Where was this one?
Now you're just being silly.
No, really, I'm not. There are a huge number of different motorways that have the number "48" in them, and they're all at least partially in south Wales.
OK, OK, OK. Tell me about this particular one.
OK, it was planned to be in Cardiff, much like today's A48(M). The big difference is that instead of heading into and out of the city from the east, the Llantrisant Radial would have been located to the west of the city centre. It would have been the main route out of Cardiff in that general direction instead of the rather half-baked way that people currently have to travel. As well as that little lot, there was a New Town proposed in the Llantrisant area, and so this road would have been a valuable way to get the population in and out of Cardiff.
In the early and mid-1960s, many large towns, cities and conurbations were looking very carefully at their future highway provision. It was a good time to be a highways consultant. Cardiff was no exception to this rule, when in 1966 the Cardiff Development and Transportation Study was published. Known in the marvellous way these things are as the Buchanan Report (mainly because the chief consultants were Colin Buchanan and Partners), it identified a whole pile of future roads for the city most of which never saw construction, which was then added to in the follow-up report published in 1968.
What made the Llantrisant Radial more interesting than most of the proposals is that it wasn't going to be built and maintained by Cardiff City Council, but instead it would be a Trunk Road managed by the Welsh Office. Remember that this was in the days before the M4 bypassed the city, and the main Trunk Route was the A48, pretty much straight through the centre of the city, so the upgrade to the Trunk Road was Trunk itself. It also appears to be the only one of the proposed new routes within Cardiff to have its number officially allocated - again, probably because of its status as a proposed Trunk Road.
In the early days of the proposal, it was felt that the route through Cardiff (made of the present A48(M), A48 Eastern Avenue and the Llantrisant Radial) was more important than what became the M4 bypassing the city on the northern side, so much so that the Llantrisant Radial was given a high priority and the M4 was given a much lower one - indeed it was originally not expected that the M4 would be required before the late 1980s, whilst the Llantrisant Radial was due to open before the mid-1970s.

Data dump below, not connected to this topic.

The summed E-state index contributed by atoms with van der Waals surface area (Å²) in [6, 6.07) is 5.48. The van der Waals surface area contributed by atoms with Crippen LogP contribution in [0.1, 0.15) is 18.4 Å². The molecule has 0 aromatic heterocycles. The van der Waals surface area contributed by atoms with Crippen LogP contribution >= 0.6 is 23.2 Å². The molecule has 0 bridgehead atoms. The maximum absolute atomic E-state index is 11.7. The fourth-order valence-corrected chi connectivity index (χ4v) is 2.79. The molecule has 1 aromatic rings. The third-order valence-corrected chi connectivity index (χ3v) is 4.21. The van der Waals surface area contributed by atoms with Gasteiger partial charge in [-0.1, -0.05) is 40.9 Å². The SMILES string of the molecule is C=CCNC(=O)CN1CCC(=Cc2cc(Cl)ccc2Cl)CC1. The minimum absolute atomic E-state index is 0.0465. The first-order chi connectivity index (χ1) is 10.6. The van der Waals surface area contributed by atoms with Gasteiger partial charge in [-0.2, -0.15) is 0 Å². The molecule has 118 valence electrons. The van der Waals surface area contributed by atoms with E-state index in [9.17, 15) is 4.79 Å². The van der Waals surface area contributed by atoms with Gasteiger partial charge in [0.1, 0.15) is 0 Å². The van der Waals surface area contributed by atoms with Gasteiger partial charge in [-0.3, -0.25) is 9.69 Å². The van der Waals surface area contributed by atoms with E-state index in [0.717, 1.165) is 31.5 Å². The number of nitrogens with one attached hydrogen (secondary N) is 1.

So, what happened to it?
In October 1968, the Welsh Office put the route out to yet more consultants. Which was a bit of a surprise as only a single route had earlier been identified within the Buchanan Report and it was assumed that that route was indeed the one that was going be be used. However, the Report had been commissioned by Cardiff City Council, not the Welsh Office, and as a Trunk Road, the Welsh Office then had to reopen the whole thing, even if it did end up as a box-ticking exercise and the final confirmed route from the summer of 1969 was indeed that found in the original Buchanan Report.
It didn't take long before protests started. The route of the Llantrisant Radial, not surprisingly, ran through residential areas on the eastern side and those residents were not fantasically happy about the prospect of their houses being demolished for the new road. The first questioning of the route in Parliament happened in November 1968, before even the route had been finalised!
As was the way of things back then, whilst the complaints within the city about the proposed road network reached the City Council's ears, the Welsh Office, being somewhat more removed from the whole thing, carried on regardless. Well, until 28 April 1971.
What happened then?
Suddenly all bets were off. The Welsh Office had finally noticed that people weren't too happy about the prospect of losing their homes to a motorway, and had a bit of a panic attack. Building the M4 to the north of Cardiff seemed like a safer, less controversial bet, and they started looking for their exit strategy. At a meeting of the Welsh Grand Committee, they announced that the Llantrisant Radial was "to take a lower priority", and to be "the subject of further discussion with Glamorgan County Council and Cardiff County Borough Council".
With what seems like huge haste, and despite the fact that the A48 was still a Trunk Road, they dropped the whole Llantrisant Radial mess in the laps of the local authorities before the end of June 1971. The local authorities immediately downgraded the route, and by November 1971 it was no longer proposed to be a motorway, before being finally killed off, along with the vast majority of Cardiff's plans before the end of 1972.
But that's not quite the end of the story.
In the mid-1980s, the dual-carriageway A4232 was constructed on the western side of Cardiff, and the missing M4 junction 33 was constructed so that the two roads could meet. In a rather ironic turn, the new junction 33 was constructed exactly at the location of the originally proposed junction for the Llantrisant Radial as the junction had been included in the statuatory procedures for the M4 all those years before...
Can you show me that on a map?
Can I comment on this motorway?
Of course! Contact me and I'll put them here!
Have any other visitors commented?
Not yet, they haven't.